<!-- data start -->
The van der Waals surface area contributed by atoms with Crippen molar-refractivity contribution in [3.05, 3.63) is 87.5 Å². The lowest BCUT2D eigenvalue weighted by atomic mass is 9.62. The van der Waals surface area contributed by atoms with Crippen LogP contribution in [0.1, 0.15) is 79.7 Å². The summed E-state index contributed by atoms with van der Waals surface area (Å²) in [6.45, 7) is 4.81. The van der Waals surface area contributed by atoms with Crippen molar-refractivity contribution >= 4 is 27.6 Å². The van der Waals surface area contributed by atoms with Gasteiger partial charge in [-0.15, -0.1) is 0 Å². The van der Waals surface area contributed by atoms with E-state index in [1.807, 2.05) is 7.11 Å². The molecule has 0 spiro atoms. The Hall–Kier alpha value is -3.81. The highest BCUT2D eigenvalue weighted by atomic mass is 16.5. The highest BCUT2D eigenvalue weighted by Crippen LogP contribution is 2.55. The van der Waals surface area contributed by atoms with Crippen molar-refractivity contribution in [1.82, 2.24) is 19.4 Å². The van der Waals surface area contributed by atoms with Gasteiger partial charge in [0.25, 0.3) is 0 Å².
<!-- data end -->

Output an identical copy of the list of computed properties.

The van der Waals surface area contributed by atoms with Crippen molar-refractivity contribution in [3.05, 3.63) is 87.5 Å². The lowest BCUT2D eigenvalue weighted by atomic mass is 9.62. The van der Waals surface area contributed by atoms with Crippen LogP contribution in [0.1, 0.15) is 79.7 Å². The summed E-state index contributed by atoms with van der Waals surface area (Å²) in [6.45, 7) is 4.81. The van der Waals surface area contributed by atoms with Crippen molar-refractivity contribution >= 4 is 27.6 Å². The van der Waals surface area contributed by atoms with Gasteiger partial charge in [-0.15, -0.1) is 0 Å². The van der Waals surface area contributed by atoms with E-state index in [1.807, 2.05) is 7.11 Å². The molecule has 0 spiro atoms. The Hall–Kier alpha value is -3.81. The highest BCUT2D eigenvalue weighted by atomic mass is 16.5. The highest BCUT2D eigenvalue weighted by Crippen LogP contribution is 2.55. The van der Waals surface area contributed by atoms with Crippen molar-refractivity contribution in [1.82, 2.24) is 19.4 Å². The van der Waals surface area contributed by atoms with Gasteiger partial charge in [0.25, 0.3) is 0 Å².